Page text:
Blue Shield Drops Three San Jose Hospitals from Network
In a contract dispute over reimbursement rates, Blue Shield of California has dropped three "prominent" San Jose hospitals from its network, a move that could increase costs and "disrupt" health care for as many as 75,000 members in Santa Clara County, the San Jose Mercury News reports. The dispute between Blue Shield and the hospitals -- San Jose Medical Center, Regional Medical Center of San Jose and Good Samaritan Hospital -- affects about 40% of the hospital beds in San Jose. The insurer has told members to use O'Connor Hospital in San Jose, Los Gatos Community Hospital and Gilroy-based St. Louise Regional Medical Center until negotiators reach an agreement. Blue Shield advised patients who are receiving ongoing medical care or who had a scheduled medical procedure after July 1, when the insurer's contracts with the three hospitals expired, to call their doctors to determine whether their care "would still be covered." The move will also force pregnant women in their first trimester to deliver their babies at a different hospital, and they may have to find new obstetricians "if [their] doctors did not have privileges" at a different facility. Blue Shield told pregnant women in their second or third trimesters to call their doctors to discuss whether they could still deliver their babies "as planned." Blue Shield spokesperson Laura Perry said, "We are genuinely sorry for the disruption it causes the members. We feel at the same time that if we give in to what we think are unreasonable reimbursement increase requests, then our members will no longer be able to afford insurance."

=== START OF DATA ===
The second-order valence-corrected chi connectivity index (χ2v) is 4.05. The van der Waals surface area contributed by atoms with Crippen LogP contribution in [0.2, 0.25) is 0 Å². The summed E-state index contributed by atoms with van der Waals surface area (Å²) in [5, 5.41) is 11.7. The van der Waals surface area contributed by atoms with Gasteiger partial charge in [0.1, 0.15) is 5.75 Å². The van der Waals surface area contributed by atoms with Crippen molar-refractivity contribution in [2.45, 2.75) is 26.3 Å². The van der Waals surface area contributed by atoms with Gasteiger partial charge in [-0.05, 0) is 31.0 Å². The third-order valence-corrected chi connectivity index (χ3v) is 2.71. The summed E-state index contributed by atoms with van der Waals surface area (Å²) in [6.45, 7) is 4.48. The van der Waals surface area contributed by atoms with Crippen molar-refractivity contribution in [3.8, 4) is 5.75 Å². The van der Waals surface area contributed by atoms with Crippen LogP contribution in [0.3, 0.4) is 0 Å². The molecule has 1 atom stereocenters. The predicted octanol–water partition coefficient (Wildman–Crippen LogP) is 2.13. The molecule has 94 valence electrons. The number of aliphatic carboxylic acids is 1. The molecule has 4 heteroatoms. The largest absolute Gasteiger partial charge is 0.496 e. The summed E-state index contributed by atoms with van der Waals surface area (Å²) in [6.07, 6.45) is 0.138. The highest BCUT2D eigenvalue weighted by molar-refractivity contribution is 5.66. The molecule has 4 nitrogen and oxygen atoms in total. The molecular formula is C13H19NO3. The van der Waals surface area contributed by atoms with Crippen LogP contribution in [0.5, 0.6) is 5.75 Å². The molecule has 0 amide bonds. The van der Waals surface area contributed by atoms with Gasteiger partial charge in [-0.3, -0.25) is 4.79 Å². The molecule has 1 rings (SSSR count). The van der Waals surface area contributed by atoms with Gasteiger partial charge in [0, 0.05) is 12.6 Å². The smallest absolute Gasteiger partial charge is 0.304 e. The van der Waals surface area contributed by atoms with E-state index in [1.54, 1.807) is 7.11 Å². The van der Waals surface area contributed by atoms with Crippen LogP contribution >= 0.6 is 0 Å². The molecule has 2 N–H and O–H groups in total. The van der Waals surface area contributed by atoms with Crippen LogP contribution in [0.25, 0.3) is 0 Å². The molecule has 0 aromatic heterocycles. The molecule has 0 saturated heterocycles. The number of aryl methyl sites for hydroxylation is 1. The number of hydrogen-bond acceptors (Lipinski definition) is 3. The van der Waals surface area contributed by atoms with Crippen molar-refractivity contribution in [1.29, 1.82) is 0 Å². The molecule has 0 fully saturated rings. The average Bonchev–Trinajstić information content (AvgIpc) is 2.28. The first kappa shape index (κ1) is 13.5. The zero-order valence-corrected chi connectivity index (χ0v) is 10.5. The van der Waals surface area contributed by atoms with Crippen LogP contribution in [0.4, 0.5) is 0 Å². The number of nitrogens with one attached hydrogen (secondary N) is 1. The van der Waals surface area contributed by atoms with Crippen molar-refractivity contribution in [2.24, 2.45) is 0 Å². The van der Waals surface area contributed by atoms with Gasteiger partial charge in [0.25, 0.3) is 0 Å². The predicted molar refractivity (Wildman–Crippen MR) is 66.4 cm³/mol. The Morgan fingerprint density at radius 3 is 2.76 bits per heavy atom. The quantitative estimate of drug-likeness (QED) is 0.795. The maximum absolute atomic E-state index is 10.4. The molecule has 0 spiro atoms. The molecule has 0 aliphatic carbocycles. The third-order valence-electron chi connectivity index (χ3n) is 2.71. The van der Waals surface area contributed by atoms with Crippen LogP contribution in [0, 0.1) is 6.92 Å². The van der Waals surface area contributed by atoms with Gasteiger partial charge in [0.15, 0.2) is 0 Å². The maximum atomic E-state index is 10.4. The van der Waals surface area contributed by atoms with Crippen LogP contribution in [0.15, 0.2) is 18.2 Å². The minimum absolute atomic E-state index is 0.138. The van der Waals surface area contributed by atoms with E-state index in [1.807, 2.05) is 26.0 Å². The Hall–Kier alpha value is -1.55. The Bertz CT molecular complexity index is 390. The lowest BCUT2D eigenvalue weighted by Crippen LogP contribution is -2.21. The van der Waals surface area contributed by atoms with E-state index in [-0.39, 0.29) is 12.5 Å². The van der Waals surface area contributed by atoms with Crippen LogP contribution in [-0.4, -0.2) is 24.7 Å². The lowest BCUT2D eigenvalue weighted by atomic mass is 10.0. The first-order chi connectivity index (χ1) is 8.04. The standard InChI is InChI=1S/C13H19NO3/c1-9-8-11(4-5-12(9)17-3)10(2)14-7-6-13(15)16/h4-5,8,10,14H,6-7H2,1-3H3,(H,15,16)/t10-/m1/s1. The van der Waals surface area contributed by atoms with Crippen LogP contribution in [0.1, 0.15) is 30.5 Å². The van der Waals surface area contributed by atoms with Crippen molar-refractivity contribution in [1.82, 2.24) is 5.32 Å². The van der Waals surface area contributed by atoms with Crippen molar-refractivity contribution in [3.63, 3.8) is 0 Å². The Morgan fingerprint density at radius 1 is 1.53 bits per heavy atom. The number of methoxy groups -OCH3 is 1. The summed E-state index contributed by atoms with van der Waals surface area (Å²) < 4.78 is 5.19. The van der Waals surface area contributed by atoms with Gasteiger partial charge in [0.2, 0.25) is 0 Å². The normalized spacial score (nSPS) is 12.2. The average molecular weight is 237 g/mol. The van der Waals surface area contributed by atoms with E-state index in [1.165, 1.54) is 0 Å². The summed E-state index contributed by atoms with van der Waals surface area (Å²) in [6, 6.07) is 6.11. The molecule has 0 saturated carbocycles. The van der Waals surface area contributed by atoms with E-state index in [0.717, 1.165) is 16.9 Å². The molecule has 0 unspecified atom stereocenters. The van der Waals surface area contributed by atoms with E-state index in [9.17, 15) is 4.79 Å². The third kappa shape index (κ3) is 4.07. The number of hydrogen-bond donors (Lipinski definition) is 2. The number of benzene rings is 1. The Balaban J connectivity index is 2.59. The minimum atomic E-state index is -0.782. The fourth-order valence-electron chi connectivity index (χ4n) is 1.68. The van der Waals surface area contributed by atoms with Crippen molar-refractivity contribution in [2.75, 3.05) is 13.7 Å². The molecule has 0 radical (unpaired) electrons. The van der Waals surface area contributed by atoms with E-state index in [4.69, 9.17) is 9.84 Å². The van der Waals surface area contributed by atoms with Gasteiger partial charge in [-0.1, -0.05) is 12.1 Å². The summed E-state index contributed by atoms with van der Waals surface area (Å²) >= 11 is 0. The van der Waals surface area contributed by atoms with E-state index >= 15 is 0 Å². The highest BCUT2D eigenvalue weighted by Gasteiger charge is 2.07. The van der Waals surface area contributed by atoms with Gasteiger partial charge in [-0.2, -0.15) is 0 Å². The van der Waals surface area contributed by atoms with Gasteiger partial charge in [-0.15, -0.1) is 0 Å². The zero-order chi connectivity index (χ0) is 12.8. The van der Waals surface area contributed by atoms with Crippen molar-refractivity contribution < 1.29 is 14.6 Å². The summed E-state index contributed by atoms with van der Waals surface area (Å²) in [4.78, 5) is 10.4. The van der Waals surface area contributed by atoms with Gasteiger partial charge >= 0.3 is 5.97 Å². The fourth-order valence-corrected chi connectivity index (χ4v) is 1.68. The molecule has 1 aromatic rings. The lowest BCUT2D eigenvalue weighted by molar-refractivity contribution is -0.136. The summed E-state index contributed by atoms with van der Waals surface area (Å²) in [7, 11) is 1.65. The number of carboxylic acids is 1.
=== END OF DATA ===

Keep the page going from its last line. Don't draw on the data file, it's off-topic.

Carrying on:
In addition to dropping the three hospitals from its network, Blue Shield hoped to shift about 10,000 members from the San Jose Medical Group -- "essentially forcing them to change doctors or pay higher fees" -- but the California Department of Managed Health Care blocked the move. The department has ordered the insurer to allow members to visit San Jose Medical Group doctors during contract negotiations (Feder, San Jose Mercury News, 7/19). In addition, the DMHC has asked Blue Shield to provide the agency with additional information about "why it wants to move" members out of the medical group. Perry said that Blue Shield worries that the group "is not financially capable" of managing care for members and does not have an "adequate network" of doctors. Officials with the medical group denied the charges. The Silicon Valley/San Jose Business Journal reports that the issue will determine "how the valley's health care system will deal with moving patients between providers to save money" (May, Silicon Valley/San Jose Business Journal, 7/17).This is part of the California Healthline Daily Edition, a summary of health policy coverage from major news organizations. Sign up for an email subscription.